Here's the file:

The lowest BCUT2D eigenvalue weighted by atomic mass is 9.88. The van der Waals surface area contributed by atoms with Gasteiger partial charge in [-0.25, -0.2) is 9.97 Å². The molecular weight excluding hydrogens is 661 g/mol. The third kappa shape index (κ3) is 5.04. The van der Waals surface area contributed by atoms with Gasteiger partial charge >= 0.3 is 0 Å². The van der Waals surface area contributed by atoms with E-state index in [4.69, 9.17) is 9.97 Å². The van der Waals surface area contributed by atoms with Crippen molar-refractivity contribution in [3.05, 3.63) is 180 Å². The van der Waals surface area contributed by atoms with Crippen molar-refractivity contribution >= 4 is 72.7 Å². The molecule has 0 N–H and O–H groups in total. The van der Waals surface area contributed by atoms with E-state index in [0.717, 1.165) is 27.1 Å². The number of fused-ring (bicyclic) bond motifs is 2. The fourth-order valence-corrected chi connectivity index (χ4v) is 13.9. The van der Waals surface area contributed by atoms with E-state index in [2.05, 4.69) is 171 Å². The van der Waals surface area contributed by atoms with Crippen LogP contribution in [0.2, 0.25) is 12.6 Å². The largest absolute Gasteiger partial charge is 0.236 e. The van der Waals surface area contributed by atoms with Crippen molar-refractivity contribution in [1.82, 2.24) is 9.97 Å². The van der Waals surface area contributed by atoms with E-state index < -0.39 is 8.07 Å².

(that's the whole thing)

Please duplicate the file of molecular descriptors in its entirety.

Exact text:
The lowest BCUT2D eigenvalue weighted by atomic mass is 9.88. The van der Waals surface area contributed by atoms with Gasteiger partial charge in [-0.25, -0.2) is 9.97 Å². The molecular weight excluding hydrogens is 661 g/mol. The third kappa shape index (κ3) is 5.04. The van der Waals surface area contributed by atoms with Gasteiger partial charge >= 0.3 is 0 Å². The van der Waals surface area contributed by atoms with E-state index in [4.69, 9.17) is 9.97 Å². The van der Waals surface area contributed by atoms with Crippen molar-refractivity contribution in [3.05, 3.63) is 180 Å². The van der Waals surface area contributed by atoms with Crippen molar-refractivity contribution >= 4 is 72.7 Å². The molecule has 0 N–H and O–H groups in total. The van der Waals surface area contributed by atoms with E-state index in [0.717, 1.165) is 27.1 Å². The number of fused-ring (bicyclic) bond motifs is 2. The fourth-order valence-corrected chi connectivity index (χ4v) is 13.9. The van der Waals surface area contributed by atoms with E-state index in [2.05, 4.69) is 171 Å². The van der Waals surface area contributed by atoms with Crippen LogP contribution in [0.2, 0.25) is 12.6 Å². The largest absolute Gasteiger partial charge is 0.236 e. The van der Waals surface area contributed by atoms with Crippen molar-refractivity contribution in [1.82, 2.24) is 9.97 Å². The van der Waals surface area contributed by atoms with E-state index < -0.39 is 8.07 Å².